Saturday, September 30, 2023


These small insect screens keep wasps and bees from colonizing your RV

Imagine your surprise when you need to refill your propane tank. One nasty yellow jacket nest that needs to be removed.

If you have lived or vacationed in the Deep South, at some point you’ve likely encountered some pretty wicked wasps and bees. It doesn’t take long for a scout wasp to find that protected crevice, exhaust vent, drain opening or closed bay in your RV to make a nest.

Mud dauber nest in a roof equipment base.

Wasp species that make different nests

Take mud daubers, for instance. While they are good at catching spiders and other insects, their nest can be a problem to get rid of if left unchecked. Yellow jackets, paper wasps and bees don’t need a lot of space to gain access. Just one female can quickly reproduce and, before you know it, you have a major problem.

One of several sizes and shapes to protect your RV openings.

Easily protect your RV’s vents

So how do you protect your RV’s vent openings? Mesh covers like these will keep the invaders out, especially if you store your RV for months. But do yourself a favor – secure with a lightweight wire as their springs easily break and can fall off if bumped.

There are other mesh bug screens for other parts of your RV, too. Check out all these options here.

The best time to kill the colony

According to bee experts, if you see wasps or bees flying around a vent, they may only be scouting. If they’re flying in and out, you already have a nest to destroy. If you spray insecticide on a vent or opening, that may initially steer them away. But, as the spray wanes or rain washes it away, you’ll be back to square one. For some species, spray just after dusk when the wasps will be in the nest and less likely to chase you and attack.



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Jim Johnson
1 month ago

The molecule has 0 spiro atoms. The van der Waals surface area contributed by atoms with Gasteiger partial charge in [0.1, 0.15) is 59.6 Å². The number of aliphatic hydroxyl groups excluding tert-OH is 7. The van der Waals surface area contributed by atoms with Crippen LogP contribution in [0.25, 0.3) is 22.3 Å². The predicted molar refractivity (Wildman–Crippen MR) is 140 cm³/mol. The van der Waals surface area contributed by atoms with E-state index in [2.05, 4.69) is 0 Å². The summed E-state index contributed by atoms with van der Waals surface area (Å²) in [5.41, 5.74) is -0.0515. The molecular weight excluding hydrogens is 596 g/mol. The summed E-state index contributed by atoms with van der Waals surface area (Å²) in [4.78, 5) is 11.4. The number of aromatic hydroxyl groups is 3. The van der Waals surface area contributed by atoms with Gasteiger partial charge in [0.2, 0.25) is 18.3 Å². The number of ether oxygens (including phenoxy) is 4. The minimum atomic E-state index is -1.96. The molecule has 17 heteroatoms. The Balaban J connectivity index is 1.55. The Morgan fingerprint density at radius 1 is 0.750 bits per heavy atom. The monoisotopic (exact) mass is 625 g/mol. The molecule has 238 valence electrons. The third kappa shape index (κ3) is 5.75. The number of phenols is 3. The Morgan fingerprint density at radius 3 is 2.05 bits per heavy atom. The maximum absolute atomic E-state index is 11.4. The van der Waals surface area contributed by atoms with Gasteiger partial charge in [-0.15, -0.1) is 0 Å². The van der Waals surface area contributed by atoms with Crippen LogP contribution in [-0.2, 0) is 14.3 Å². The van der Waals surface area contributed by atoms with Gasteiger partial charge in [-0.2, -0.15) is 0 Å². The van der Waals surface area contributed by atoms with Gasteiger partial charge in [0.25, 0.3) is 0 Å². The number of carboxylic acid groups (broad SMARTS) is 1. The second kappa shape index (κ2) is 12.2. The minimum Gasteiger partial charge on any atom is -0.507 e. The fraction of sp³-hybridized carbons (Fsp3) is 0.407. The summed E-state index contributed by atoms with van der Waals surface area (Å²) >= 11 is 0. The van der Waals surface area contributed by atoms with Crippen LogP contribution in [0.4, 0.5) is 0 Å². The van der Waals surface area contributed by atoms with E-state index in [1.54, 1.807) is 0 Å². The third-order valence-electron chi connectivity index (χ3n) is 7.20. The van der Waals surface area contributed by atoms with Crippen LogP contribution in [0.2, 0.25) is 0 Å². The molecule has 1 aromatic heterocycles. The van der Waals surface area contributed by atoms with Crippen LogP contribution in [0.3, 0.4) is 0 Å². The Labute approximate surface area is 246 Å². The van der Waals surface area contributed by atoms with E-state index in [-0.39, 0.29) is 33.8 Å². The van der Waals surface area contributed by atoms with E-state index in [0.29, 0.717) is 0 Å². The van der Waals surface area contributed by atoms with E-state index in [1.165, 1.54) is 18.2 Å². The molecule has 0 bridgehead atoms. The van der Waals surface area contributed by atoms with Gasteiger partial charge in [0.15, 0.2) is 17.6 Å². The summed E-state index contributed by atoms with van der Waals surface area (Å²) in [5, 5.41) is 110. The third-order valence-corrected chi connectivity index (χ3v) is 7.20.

Don’t forget that hollow bumper! Ditch the big hole end caps and install caps with small screen like holes.

I have purchased fine braided stainless steel rope and figured out how to secure stainless screen covers where springs won’t work. The SS rope can sometimes be found with jewelry making supplies.

1 month ago

Thank you. I do use wire to hold them on. I have not been able to find screens for items on the roof such as black tank vents, water heater vent or air-conditioning intake openings.

Tommy Molnar
1 month ago

I’ve made screens out of old screen material for every opening on our trailer. Been working well for years.

Julz H
1 month ago
Reply to  Tommy Molnar

Likely the way to go. We purchased the screens with the springy things and they fell off almost immediately. Waste of money & we unintentionally contributed to roadside trash.

Tommy Molnar
1 month ago
Reply to  Julz H

I did buy the springy thing for the exhaust from the furnace and haven’t had any problems. I bought the screen things that fit on the fridge door. But I made screens for the water heater door (two screens for that). I had originally made screens (really a cob job!) for the fridge door but quickly abandoned them when I found pre-made screens that I could wire-tie to the door. Darned vermin – it’s a constant battle!

Neal Davis
1 month ago

Thank you, Kate! I always try to spray nests — wasps, hornets, yellow jackets — in the early morning just after sunrise, when it is cool. They usually are sluggish and nesting then.

Last edited 1 month ago by Neal Davis
1 month ago

Mud dauber are messy but don’t sting. Destroy the nest if you see it.

1 month ago
Reply to  Tom

From Google AI

“Mud daubers are unlikely to sting you, but in the event that it does, your symptoms may resemble a typical bug bite or sting. Mud dauber venom is mild, so you may not experience pain or swelling like more aggressive or harmful bees or wasps.
Mud daubers aren’t particularly aggressive creatures and will only attack and use their stingers if they feel threatened. However, even one sting can be fatal for people with bee and wasp allergies.”

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